Wed, Sep 12, 2007 - Page 7 News List

US jury finds five guilty of decades of organized crime


A federal jury found five aging men guilty on Monday in a racketeering conspiracy that involved decades of extortion, loan sharking and murder aimed at killing anyone who dared stand in the way of the Chicago mob.

The verdicts capped an extraordinary 10-week trial that laid bare some of the inner workings of what is known as The Outfit.

The prosecution's star witness was an admitted hit man who took the stand against his own brother to spell out the allegations, crime by crime. Over 10 weeks, the jury heard about 18 killings, including the beating death and cornfield burial of Tony ``The Ant'' Spilotro, the mob's man in Las Vegas and the inspiration for Joe Pesci's character in the 1995 movie Casino.

It was a sweeping victory for prosecutors. The jury found all five men guilty of a racketeering conspiracy that included the 18 unsolved murders, as well as other counts of bribery, illegal gambling and tax fraud.

Alleged mob boss James Marcello, 65; alleged mob capo Joseph "Joey the Clown" Lombardo, 78; convicted loan shark Frank Calabrese Sr, 70; and convicted jewel thief Paul Schiro, 70, could face up to life in prison. The fifth man, retired Chicago police officer Anthony Doyle, 62, was the only one among the five not accused of carrying out at least one of the killings.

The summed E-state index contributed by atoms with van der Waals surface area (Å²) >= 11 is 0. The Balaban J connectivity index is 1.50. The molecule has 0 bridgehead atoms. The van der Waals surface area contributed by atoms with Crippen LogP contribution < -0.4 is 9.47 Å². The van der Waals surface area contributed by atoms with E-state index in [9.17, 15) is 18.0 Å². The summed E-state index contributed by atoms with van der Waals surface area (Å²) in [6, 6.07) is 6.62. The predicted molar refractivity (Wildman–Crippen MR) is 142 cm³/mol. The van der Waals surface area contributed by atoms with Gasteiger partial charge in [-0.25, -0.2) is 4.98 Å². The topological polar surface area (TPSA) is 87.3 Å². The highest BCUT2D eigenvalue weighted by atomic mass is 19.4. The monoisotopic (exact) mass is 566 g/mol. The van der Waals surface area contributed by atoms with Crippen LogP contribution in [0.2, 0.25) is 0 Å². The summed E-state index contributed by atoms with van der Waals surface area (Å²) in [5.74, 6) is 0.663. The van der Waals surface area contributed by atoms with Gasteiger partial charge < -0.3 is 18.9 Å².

Testimony ranged from accounts of former friends lured to their deaths to clandestine rituals where initiated "made guys" had their fingers cut and were required to take an oath while holding burning religious pictures.

The government's star witness was Nicholas Calabrese, an admitted hit man who cooperated with the government in hopes of avoiding a death sentence. He said his brother, Frank Calabrese, ran a loan sharking business and specialized in strangling victims with a rope then cutting their throats to make certain that they were dead.

Frank Calabrese admitted in court that he associated with mobsters, but denied being one.

Yet his brother described a 1983 killing in which the two blasted away on a suburban Chicago street, killing two.

"In my mind, I knew I had to do this because if I didn't, my brother would have flattened me," Nicholas Calabrese testified.

Frank Calebrese's attorney, Joseph Lopez, had urged jurors not to trust his client's brother.

"He would shoot you in the head over cold ravioli," Lopez declared.

Doyle, the retired police officer, was accused of leaking law enforcement information to the mob.

During the trial, the court heard tapes the FBI made of him as he spoke with Calabrese in the visitors room at federal prison.

The prosecutor said it was mob code talk. Doyle said that he could not understand what Calabrese was telling him and considered it "mind-boggling gibberish."

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